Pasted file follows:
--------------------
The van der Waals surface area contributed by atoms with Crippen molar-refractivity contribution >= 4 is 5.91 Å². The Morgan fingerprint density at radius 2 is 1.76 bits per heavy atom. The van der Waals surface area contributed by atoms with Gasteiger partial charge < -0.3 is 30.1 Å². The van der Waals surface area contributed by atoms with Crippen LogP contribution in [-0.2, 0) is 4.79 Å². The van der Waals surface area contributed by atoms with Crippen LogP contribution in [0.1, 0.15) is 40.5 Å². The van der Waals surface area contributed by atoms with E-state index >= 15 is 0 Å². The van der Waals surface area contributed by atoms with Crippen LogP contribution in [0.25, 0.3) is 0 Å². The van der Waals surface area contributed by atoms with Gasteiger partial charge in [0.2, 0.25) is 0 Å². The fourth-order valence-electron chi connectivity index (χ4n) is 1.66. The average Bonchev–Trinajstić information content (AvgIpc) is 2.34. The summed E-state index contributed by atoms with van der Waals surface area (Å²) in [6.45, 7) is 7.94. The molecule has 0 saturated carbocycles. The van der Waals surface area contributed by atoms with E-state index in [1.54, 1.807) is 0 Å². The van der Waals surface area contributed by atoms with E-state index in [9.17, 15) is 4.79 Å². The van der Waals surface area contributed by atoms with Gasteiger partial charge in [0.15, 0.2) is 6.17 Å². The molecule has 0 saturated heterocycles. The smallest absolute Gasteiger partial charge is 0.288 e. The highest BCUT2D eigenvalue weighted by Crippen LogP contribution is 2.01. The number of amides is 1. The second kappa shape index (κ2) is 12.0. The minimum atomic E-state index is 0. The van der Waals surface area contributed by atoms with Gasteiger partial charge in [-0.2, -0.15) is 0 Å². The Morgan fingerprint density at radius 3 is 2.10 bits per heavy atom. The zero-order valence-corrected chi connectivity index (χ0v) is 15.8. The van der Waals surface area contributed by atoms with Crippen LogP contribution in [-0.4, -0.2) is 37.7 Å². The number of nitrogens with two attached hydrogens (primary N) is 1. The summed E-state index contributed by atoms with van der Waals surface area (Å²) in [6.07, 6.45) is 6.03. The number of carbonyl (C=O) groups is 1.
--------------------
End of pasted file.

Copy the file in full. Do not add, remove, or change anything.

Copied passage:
The van der Waals surface area contributed by atoms with Crippen molar-refractivity contribution >= 4 is 5.91 Å². The Morgan fingerprint density at radius 2 is 1.76 bits per heavy atom. The van der Waals surface area contributed by atoms with Gasteiger partial charge < -0.3 is 30.1 Å². The van der Waals surface area contributed by atoms with Crippen LogP contribution in [-0.2, 0) is 4.79 Å². The van der Waals surface area contributed by atoms with Crippen LogP contribution in [0.1, 0.15) is 40.5 Å². The van der Waals surface area contributed by atoms with E-state index >= 15 is 0 Å². The van der Waals surface area contributed by atoms with Crippen LogP contribution in [0.25, 0.3) is 0 Å². The van der Waals surface area contributed by atoms with Gasteiger partial charge in [0.2, 0.25) is 0 Å². The fourth-order valence-electron chi connectivity index (χ4n) is 1.66. The average Bonchev–Trinajstić information content (AvgIpc) is 2.34. The summed E-state index contributed by atoms with van der Waals surface area (Å²) in [6.45, 7) is 7.94. The molecule has 0 saturated carbocycles. The van der Waals surface area contributed by atoms with E-state index in [1.54, 1.807) is 0 Å². The van der Waals surface area contributed by atoms with E-state index in [9.17, 15) is 4.79 Å². The van der Waals surface area contributed by atoms with Gasteiger partial charge in [0.15, 0.2) is 6.17 Å². The molecule has 0 saturated heterocycles. The smallest absolute Gasteiger partial charge is 0.288 e. The highest BCUT2D eigenvalue weighted by Crippen LogP contribution is 2.01. The number of amides is 1. The second kappa shape index (κ2) is 12.0. The minimum atomic E-state index is 0. The van der Waals surface area contributed by atoms with Gasteiger partial charge in [-0.2, -0.15) is 0 Å². The Morgan fingerprint density at radius 3 is 2.10 bits per heavy atom. The zero-order valence-corrected chi connectivity index (χ0v) is 15.8. The van der Waals surface area contributed by atoms with Crippen LogP contribution in [-0.4, -0.2) is 37.7 Å². The number of nitrogens with two attached hydrogens (primary N) is 1. The summed E-state index contributed by atoms with van der Waals surface area (Å²) in [6.07, 6.45) is 6.03. The number of carbonyl (C=O) groups is 1.